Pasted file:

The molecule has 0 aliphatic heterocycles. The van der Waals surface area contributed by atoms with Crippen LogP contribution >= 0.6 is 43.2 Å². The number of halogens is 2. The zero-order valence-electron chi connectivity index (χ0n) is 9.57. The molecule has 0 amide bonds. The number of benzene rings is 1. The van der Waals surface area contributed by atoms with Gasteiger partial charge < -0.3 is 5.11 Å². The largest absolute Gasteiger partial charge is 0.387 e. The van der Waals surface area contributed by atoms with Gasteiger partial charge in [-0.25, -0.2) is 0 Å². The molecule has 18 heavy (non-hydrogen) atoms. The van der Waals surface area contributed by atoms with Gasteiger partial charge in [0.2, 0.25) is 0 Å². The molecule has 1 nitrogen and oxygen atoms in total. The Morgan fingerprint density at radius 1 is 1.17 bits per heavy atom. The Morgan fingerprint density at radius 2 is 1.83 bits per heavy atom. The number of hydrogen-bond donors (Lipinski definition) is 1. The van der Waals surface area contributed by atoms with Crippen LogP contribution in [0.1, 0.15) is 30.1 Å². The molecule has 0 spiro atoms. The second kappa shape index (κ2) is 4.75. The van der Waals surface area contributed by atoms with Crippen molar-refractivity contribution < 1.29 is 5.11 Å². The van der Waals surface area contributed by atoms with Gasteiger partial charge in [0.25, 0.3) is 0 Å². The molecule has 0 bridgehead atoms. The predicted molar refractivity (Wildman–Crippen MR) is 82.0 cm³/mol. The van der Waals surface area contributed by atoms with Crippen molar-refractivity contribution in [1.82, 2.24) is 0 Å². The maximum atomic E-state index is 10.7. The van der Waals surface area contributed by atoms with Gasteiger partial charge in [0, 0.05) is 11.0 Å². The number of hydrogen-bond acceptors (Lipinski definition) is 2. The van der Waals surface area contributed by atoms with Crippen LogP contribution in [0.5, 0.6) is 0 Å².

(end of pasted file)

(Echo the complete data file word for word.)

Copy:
The molecule has 0 aliphatic heterocycles. The van der Waals surface area contributed by atoms with Crippen LogP contribution >= 0.6 is 43.2 Å². The number of halogens is 2. The zero-order valence-electron chi connectivity index (χ0n) is 9.57. The molecule has 0 amide bonds. The number of benzene rings is 1. The van der Waals surface area contributed by atoms with Gasteiger partial charge < -0.3 is 5.11 Å². The largest absolute Gasteiger partial charge is 0.387 e. The van der Waals surface area contributed by atoms with Gasteiger partial charge in [-0.25, -0.2) is 0 Å². The molecule has 18 heavy (non-hydrogen) atoms. The van der Waals surface area contributed by atoms with Gasteiger partial charge in [0.2, 0.25) is 0 Å². The molecule has 1 nitrogen and oxygen atoms in total. The Morgan fingerprint density at radius 1 is 1.17 bits per heavy atom. The Morgan fingerprint density at radius 2 is 1.83 bits per heavy atom. The number of hydrogen-bond donors (Lipinski definition) is 1. The van der Waals surface area contributed by atoms with Crippen LogP contribution in [0.1, 0.15) is 30.1 Å². The molecule has 0 spiro atoms. The second kappa shape index (κ2) is 4.75. The van der Waals surface area contributed by atoms with Crippen molar-refractivity contribution < 1.29 is 5.11 Å². The van der Waals surface area contributed by atoms with Gasteiger partial charge in [0.25, 0.3) is 0 Å². The molecule has 0 bridgehead atoms. The predicted molar refractivity (Wildman–Crippen MR) is 82.0 cm³/mol. The van der Waals surface area contributed by atoms with Crippen molar-refractivity contribution in [1.82, 2.24) is 0 Å². The maximum atomic E-state index is 10.7. The van der Waals surface area contributed by atoms with Gasteiger partial charge in [0, 0.05) is 11.0 Å². The number of hydrogen-bond acceptors (Lipinski definition) is 2. The van der Waals surface area contributed by atoms with Crippen LogP contribution in [0.5, 0.6) is 0 Å².